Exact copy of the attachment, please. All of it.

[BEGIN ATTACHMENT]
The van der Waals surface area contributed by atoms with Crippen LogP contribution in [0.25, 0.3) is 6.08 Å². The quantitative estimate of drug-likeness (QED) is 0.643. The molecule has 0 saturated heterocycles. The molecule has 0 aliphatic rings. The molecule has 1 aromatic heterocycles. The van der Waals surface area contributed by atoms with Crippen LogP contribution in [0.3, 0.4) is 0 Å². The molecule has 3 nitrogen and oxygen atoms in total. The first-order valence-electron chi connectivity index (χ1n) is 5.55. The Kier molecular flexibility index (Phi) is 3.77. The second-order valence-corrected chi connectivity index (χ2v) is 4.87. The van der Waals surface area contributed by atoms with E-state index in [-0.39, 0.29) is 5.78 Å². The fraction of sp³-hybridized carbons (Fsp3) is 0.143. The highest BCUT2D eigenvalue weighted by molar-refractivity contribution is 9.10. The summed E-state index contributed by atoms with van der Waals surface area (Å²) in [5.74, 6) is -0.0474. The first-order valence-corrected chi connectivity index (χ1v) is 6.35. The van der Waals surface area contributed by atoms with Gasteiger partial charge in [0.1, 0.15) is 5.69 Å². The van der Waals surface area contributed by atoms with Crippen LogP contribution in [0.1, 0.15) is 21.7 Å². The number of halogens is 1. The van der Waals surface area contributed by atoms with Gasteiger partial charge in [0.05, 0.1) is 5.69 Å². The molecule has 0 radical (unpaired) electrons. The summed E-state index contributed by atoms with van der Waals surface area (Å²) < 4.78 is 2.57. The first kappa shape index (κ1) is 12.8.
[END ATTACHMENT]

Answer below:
The van der Waals surface area contributed by atoms with Crippen LogP contribution in [0.25, 0.3) is 6.08 Å². The quantitative estimate of drug-likeness (QED) is 0.643. The molecule has 0 saturated heterocycles. The molecule has 0 aliphatic rings. The molecule has 1 aromatic heterocycles. The van der Waals surface area contributed by atoms with Crippen LogP contribution in [0.3, 0.4) is 0 Å². The molecule has 3 nitrogen and oxygen atoms in total. The first-order valence-electron chi connectivity index (χ1n) is 5.55. The Kier molecular flexibility index (Phi) is 3.77. The second-order valence-corrected chi connectivity index (χ2v) is 4.87. The van der Waals surface area contributed by atoms with E-state index in [-0.39, 0.29) is 5.78 Å². The fraction of sp³-hybridized carbons (Fsp3) is 0.143. The highest BCUT2D eigenvalue weighted by molar-refractivity contribution is 9.10. The summed E-state index contributed by atoms with van der Waals surface area (Å²) in [5.74, 6) is -0.0474. The first-order valence-corrected chi connectivity index (χ1v) is 6.35. The van der Waals surface area contributed by atoms with Gasteiger partial charge in [0.1, 0.15) is 5.69 Å². The van der Waals surface area contributed by atoms with Crippen LogP contribution in [0.1, 0.15) is 21.7 Å². The number of halogens is 1. The van der Waals surface area contributed by atoms with Gasteiger partial charge in [0.05, 0.1) is 5.69 Å². The molecule has 0 radical (unpaired) electrons. The summed E-state index contributed by atoms with van der Waals surface area (Å²) < 4.78 is 2.57. The first kappa shape index (κ1) is 12.8.